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ARS Home » Northeast Area » Ithaca, New York » Robert W. Holley Center for Agriculture & Health » Plant, Soil and Nutrition Research » Research » Publications at this Location » Publication #307873

Research Project: Development and Application of Genetic, Genomic, and Bioinformatic Resources in Maize

Location: Plant, Soil and Nutrition Research

Title: A modern ampelography: A genetic basis for leaf shape and venation patterning in grape

Author
item CHITWOOD, DANIEL - University Of California
item RANJAN, AASHISH - University Of California
item MARTINEZ, CIERA - University Of California
item HEADLAND, LAUREN - University Of California
item THIEM, THINH - University Of California
item KUMAR, RAVI - University Of California
item COVINGTON, MICHAEL - University Of California
item HATCHER, TOMMY - University Of California
item NAYLOR, DANIEL - University Of California
item ZIMMERMAN, SHARON - University Of California
item DOWNS, NORA - University Of California
item RAYMUNDO, NATALY - University Of California
item Buckler, Edward - Ed
item MALOOF, JULIN - University Of California
item Aradhya, Mallikarjuna
item Prins, Bernard - Bernie
item LI, LIN - Biostat Solutions, Inc
item MYLES, SEAN - Nova Scotia Agricultural College
item SINHA, NEELIMA - University Of California

Submitted to: Plant Physiology
Publication Type: Peer Reviewed Journal
Publication Acceptance Date: 11/25/2013
Publication Date: 11/27/2013
Publication URL: http://www.plantphysiol.org/content/164/1/259.full.pdf+html
Citation: Chitwood, D.H., Ranjan, A., Martinez, C.C., Headland, L.R., Thiem, T., Kumar, R., Covington, M.F., Hatcher, T, Naylor, D.T., Zimmerman, S., Downs, N., Raymundo, N., Buckler IV, E.S., Maloof, J.N., Aradhya, M.K., Prins, B.H., Li, L., Myles, S., Sinha, N.R. 2013. A modern ampelography: A genetic basis for leaf shape and venation patterning in grape. Plant Physiology. 164(1):259-272.

Interpretive Summary: The growth of leaves are a key way plant species adapt to the environment each year, as they strive to collect light, compete with neighboring plants, avoid pathogens and insects, and allocate resources. Domesticated grape shows tremendous variation in leaf growth that has been studied for centuries. This study quantitatively evaluates leaf development and shape for the entire USDA germplasm of domesticated grape. It highlights that a substantial portion of the variation in leaf morphology is under strong genetic control, and that there are substantial opportunities to genetic map the controllers of this variation. Many hypotheses have been proposed about the adaptive nature of grape leaves for various environments, and this study shows that future genetic and breeding studies will be able to evaluate these hypotheses and put the most useful into application.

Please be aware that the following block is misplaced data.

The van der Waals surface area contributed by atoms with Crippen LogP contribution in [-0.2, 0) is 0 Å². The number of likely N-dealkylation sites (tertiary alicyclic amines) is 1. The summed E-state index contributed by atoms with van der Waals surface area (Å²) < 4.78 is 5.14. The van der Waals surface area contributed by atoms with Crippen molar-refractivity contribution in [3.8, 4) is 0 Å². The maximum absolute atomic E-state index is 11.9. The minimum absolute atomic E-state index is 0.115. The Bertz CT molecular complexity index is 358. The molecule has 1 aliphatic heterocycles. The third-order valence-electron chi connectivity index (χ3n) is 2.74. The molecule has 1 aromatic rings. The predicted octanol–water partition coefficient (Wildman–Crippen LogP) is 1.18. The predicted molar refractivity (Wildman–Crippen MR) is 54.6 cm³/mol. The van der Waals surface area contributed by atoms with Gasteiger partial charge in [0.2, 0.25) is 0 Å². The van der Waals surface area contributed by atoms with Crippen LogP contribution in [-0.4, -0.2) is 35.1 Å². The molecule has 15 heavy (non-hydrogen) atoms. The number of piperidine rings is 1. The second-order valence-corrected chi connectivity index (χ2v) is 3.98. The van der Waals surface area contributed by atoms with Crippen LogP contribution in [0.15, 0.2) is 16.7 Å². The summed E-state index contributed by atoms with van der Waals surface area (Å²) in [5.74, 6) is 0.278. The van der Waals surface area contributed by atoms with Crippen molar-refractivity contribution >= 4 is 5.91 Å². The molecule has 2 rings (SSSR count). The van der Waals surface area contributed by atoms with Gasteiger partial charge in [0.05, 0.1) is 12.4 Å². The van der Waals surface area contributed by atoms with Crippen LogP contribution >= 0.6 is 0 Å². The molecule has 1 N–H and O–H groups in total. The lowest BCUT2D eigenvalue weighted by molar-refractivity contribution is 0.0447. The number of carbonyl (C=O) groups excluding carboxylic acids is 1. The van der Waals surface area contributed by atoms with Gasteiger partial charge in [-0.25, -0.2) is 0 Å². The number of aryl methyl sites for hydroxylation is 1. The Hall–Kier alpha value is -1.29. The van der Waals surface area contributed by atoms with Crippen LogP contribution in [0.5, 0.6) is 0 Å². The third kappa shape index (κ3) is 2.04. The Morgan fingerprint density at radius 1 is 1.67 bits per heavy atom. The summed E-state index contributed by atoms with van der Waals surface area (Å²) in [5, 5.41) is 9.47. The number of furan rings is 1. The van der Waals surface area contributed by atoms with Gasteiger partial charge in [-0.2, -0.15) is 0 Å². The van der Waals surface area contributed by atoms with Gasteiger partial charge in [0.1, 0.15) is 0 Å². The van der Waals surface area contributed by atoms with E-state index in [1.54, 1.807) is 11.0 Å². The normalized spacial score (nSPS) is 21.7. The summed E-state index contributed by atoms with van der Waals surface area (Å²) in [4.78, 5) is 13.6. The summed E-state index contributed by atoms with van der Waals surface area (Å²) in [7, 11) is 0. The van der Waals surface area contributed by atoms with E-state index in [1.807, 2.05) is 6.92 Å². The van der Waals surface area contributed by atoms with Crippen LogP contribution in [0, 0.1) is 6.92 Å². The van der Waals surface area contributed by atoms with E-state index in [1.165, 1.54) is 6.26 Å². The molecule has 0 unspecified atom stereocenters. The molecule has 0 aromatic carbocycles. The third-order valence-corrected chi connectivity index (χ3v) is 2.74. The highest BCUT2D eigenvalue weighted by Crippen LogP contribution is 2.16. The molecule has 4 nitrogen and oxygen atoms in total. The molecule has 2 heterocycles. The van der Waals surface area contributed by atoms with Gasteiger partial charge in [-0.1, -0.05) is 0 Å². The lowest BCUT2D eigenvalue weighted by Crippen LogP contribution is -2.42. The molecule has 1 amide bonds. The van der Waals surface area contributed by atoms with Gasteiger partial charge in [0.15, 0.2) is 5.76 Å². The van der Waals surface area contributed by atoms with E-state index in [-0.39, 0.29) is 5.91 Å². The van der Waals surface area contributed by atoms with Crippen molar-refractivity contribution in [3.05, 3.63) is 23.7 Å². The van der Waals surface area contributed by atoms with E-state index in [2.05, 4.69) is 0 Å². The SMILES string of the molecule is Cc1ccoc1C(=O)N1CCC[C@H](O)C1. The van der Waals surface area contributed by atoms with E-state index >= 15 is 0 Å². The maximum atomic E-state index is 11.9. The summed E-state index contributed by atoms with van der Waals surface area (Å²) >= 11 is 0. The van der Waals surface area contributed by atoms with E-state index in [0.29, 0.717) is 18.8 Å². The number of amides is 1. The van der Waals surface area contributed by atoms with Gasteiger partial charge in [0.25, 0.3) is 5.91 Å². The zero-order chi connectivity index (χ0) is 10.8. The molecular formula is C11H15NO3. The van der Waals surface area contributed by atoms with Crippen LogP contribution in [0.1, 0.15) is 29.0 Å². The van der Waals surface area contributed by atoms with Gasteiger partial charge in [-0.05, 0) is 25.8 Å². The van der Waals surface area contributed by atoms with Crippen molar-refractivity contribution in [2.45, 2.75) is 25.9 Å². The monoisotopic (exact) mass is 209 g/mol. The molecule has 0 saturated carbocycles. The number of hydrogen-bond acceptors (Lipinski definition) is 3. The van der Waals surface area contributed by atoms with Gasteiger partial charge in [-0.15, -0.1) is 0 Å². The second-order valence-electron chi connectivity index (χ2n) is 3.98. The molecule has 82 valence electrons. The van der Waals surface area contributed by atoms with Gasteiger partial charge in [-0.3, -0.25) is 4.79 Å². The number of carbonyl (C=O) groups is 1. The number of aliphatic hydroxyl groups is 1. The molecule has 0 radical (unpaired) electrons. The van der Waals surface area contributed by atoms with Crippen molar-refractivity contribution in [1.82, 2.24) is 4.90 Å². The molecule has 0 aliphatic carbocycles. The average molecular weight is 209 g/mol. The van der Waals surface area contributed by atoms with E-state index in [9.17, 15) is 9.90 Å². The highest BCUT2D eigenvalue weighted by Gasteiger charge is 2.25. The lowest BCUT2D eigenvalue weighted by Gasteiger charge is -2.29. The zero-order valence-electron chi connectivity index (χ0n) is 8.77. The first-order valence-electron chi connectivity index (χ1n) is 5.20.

Technical Abstract: Terroir, the unique interaction between genotype, environment, and culture, is highly refined in domesticated grape (Vitis vinifera). Toward cultivating terroir, the science of ampelography tried to distinguish thousands of grape cultivars without the aid of genetics. This led to sophisticated phenotypic analyses of natural variation in grape leaves, which within a palmate-lobed framework exhibit diverse patterns of blade outgrowth, hirsuteness, and venation patterning. Here, we provide a morphometric analysis of more than 1,200 grape accessions. Elliptical Fourier descriptors provide a global analysis of leaf outlines and lobe positioning, while a Procrustes analysis quantitatively describes venation patterning. Correlation with previous ampelography suggests an important genetic component, which we confirm with estimates of heritability. We further use RNA-Seq of mutant varieties and perform a genome-wide association study to explore the genetic basis of leaf shape. Meta-analysis reveals a relationship between leaf morphology and hirsuteness, traits known to correlate with climate in the fossil record and extant species. Together, our data demonstrate a genetic basis for the intricate diversity present in grape leaves. We discuss the possibility of using grape leaves as a breeding target to preserve terroir in the face of anticipated climate change, a major problem facing viticulture.